Here we go again. The Guardian has a profile of a guy who claims to be able to tell your sexual orientation from a photograph. It’s all bullshit, reminiscent of that Faception nonsense.
But his audience would also have been intrigued by his work on the use of AI to detect psychological traits. Weeks after his trip to Moscow, Kosinski published a controversial paper in which he showed how face-analysing algorithms could distinguish between photographs of gay and straight people. As well as sexuality, he believes this technology could be used to detect emotions, IQ and even a predisposition to commit certain crimes. Kosinski has also used algorithms to distinguish between the faces of Republicans and Democrats, in an unpublished experiment he says was successful – although he admits the results can change “depending on whether I include beards or not”.
He’s a psychologist. Everyone who has taken a psychology course must have heard of Clever Hans, the counting horse. You would say a number to Clever Hans, and he would pound his hoof on the ground the right number of times. He must know how to count! But no, it turns out that Clever Hans just knew to watch his owner, who was the one who could count, and who would change his posture or signal his relief when the horse reached the desired number. The whole point of that story was a lesson in interpreting your observations: you may think the subject is doing one thing, but he or she is actually doing something entirely different.
For a wonderfully thorough take down of Kosinski, read this article which exposes the flaws in his work. Kosinski claims he’s detecting a biological difference, that physiognomy and genes are somehow connected to psychology and behavior, so you can scan one and get an accurate assessment of the other. But he’s really pulling a Clever Hans, making a faulty association between the variables he wants to link, and ignoring a host of other variables where the real connection is being made. And those other variables are all culture, not biology.
In summary, we have shown how the obvious differences between lesbian or gay and straight faces in selfies relate to grooming, presentation, and lifestyle — that is, differences in culture, not in facial structure. These differences include:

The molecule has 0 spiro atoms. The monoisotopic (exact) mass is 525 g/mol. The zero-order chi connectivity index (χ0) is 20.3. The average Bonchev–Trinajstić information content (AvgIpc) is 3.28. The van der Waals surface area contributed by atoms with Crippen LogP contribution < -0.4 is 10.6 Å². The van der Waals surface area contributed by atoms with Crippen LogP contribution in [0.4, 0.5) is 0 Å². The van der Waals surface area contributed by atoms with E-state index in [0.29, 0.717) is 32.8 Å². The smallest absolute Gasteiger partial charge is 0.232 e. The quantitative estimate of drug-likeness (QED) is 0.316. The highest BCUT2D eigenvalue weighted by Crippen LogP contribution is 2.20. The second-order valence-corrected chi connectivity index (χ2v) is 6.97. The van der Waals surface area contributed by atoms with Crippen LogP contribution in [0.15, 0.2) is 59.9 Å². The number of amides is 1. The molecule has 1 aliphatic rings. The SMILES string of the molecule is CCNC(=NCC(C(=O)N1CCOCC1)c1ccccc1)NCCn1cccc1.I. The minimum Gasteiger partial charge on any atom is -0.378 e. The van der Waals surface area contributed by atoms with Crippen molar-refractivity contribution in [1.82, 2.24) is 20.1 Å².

- Facial hair
- Selfie angle
- Amount of sun exposure.
We’ve demonstrated that just a handful of yes/no questions about these variables can do nearly as good a job at guessing orientation as supposedly sophisticated facial recognition AI. Further, the current generation of facial recognition remains sensitive to head pose and facial expression. Therefore — at least at this point — it’s hard to credit the notion that this AI is in some way superhuman at “outing” us based on subtle but unalterable details of our facial structure.
The Guardian article also points out another weird bias in Kosinski’s work.
This is where Kosinski’s work strays into biological determinism. While he does not deny the influence of social and environmental factors on our personalities, he plays them down. At times, what he says seems eerily reminiscent of Lombroso, who was critical of the idea that criminals had “free will”: they should be pitied rather than punished, the Italian argued, because – like monkeys, cats and cuckoos – they were “programmed to do harm”.
“I don’t believe in guilt, because I don’t believe in free will,” Kosinski tells me, explaining that a person’s thoughts and behaviour “are fully biological, because they originate in the biological computer that you have in your head”. On another occasion he tells me, “If you basically accept that we’re just computers, then computers are not guilty of crime. Computers can malfunction. But then you shouldn’t blame them for it.” The professor adds: “Very much like: you don’t, generally, blame dogs for misbehaving.”
I don’t believe in free will either, but for completely different reasons: I see it as a malformed question built on a foundation of dualism, a delusion that “you” are something independent of the physical, biological “you”. But I don’t flop down into the lazy thinking of biological determinism; that “I” am a construct of a meat computer does not imply that I am robotically fixed and incapable of change and growth, or cannot make decisions based on rational forethought or emotional desire. The real “I” is the whole, inseparable from glands and experience and calculation.
Likewise, biological determinism is bunk. Who we are is not simply a product of built-in genetic factors — genes respond to environment. It’s all one inseparable gemisch, and anyone who tries to argue that genes drive behavior is a fool. It’s always genes entangled in history and environment.